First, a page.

Who’s Up? Who’s Down?
by Jan Parr and Ted Shen
Things are rough all over. Unemployment has risen. Stocks have struggled. People fret about making ends meet. Why, even many of the city’s wealthy aren’t as flush as they once were. Here’s a look at the richest Chicagoans.

A Terrorist’s Tale
by Richard Cahan
In 1941, Chicago’s Herbert Haupt headed for Mexico. He returned home a year later, making part of the trip in a German submarine. Was he, as a military tribunal later concluded, a Nazi saboteur-or just a homesick boy overtaken by war?

Horse Opera
by Marcia Froelke Coburn
For 30 years, Donna Ewing was the force behind the Hooved Animal Humane Society, successfully pushing for protective laws. Recently, following a period of divisive rancor, this dominant leader was ousted.

Cold Comfort
edited by Rebecca Cutler and Lucinda Hahn
Winter go you gloomy? Rise up from your couch, wrest yourself from West Wing, and go forth to face the wind chill. Here, we offer a veritable blizzard of ways to bear up against the bad weather, from commissioning the perfect shearling coat to thawing under a steamy waterfall at an elegant spa.



Living with Mies; Lyric Opera’s rising star; MTV versus Wicker Park; more

Style Sheet
by Stacy Wallace-Albert
Spring ahead-the bloom is on in confections that satisfy all the senses.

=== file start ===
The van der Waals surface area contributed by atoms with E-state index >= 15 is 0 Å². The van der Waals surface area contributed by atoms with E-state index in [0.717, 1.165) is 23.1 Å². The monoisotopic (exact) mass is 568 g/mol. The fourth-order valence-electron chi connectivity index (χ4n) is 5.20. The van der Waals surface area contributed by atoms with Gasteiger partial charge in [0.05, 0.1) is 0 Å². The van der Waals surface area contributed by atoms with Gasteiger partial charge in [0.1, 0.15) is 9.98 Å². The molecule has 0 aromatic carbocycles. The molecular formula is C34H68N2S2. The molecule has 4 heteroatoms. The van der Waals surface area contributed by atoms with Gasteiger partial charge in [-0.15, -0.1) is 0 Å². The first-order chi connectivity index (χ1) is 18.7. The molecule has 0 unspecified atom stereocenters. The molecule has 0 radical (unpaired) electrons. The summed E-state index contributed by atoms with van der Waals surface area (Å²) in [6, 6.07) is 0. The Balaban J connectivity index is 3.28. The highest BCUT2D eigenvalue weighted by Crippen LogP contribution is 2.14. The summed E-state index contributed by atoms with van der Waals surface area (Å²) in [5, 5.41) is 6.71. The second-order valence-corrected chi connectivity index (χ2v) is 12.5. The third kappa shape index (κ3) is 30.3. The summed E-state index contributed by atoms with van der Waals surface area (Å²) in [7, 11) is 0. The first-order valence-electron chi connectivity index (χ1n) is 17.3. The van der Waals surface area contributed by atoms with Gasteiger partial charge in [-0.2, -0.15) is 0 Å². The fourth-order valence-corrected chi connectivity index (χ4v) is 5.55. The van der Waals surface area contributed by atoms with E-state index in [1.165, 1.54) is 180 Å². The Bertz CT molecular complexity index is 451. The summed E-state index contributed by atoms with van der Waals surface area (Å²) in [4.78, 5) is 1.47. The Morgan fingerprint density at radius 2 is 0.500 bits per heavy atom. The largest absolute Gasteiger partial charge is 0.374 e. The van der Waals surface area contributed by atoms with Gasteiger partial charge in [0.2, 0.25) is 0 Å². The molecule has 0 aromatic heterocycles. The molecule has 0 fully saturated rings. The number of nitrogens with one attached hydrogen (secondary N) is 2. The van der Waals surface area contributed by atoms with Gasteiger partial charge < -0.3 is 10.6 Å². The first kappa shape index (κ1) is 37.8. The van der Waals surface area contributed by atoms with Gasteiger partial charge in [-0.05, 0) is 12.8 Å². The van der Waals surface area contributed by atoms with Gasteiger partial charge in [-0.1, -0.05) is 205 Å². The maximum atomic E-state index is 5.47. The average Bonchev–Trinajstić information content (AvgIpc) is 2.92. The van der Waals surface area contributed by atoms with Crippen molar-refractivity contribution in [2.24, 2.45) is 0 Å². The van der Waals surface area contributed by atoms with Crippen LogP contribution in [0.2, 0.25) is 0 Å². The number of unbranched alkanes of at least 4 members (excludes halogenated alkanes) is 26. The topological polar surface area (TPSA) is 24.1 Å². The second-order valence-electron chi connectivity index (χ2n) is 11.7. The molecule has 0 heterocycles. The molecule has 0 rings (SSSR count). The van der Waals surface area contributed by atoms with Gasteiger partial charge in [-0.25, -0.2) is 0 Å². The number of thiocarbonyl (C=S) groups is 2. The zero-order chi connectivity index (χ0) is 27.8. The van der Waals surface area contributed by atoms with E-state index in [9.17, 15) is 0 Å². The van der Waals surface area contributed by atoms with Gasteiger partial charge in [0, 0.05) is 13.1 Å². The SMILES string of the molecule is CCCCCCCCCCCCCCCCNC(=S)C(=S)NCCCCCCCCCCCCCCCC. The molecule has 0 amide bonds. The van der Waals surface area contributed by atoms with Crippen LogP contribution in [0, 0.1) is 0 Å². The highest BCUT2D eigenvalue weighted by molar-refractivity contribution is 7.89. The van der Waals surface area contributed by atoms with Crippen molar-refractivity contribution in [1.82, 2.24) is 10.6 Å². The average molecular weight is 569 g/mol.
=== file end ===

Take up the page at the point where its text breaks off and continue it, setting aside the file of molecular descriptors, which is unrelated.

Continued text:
Deal Estate
by Dennis Rodkin
A new Lincoln Square Victorian breaks the million-dollar barrier; the owner of a luxurious Winnetka mansion thinks the grass looks greener on the Chicago side; and the Southwest Side misses out on the real estate boom of the 1990s.

Stage & Screen
by Penelope Mesic
Brian Dennehy and Robert Falls reunite at the Goodman in Eugene O’Neill’s rememberance of his own family’s despair.

First Person
by Chuck Tatham
The author came to Chicago to write for Joan Cusack’s sitcom. But nobody watched, and the food got him fat, so he and his Hollywood gang went back home.

Dining Out
by Dennis Ray Wheaton
One luxury hotel, two upscale restaurants, a very busy chef. From the city’s best Peking duck to a show-stopping roasted turbot, dining at the Peninsula Chicago is an event.

Expert Witness
by Carrie Sager
Clothes make the man-and Rocco Giovannangelo, a tailor from the old school, makes the suits that make the man look sharp.

Chicago Guides

Prime Time

In February: The men and women of Russia’s Moiseyev Dance Company can dance the boots off anyone. See them in action at the Cadillac Palace Theatre.


Discovery: We pick a timbale of roasted vegetables at Winnetka’s Wild Daisies. On Wine: Ficklin tawny port-California’s bold answer to a Portuguese classic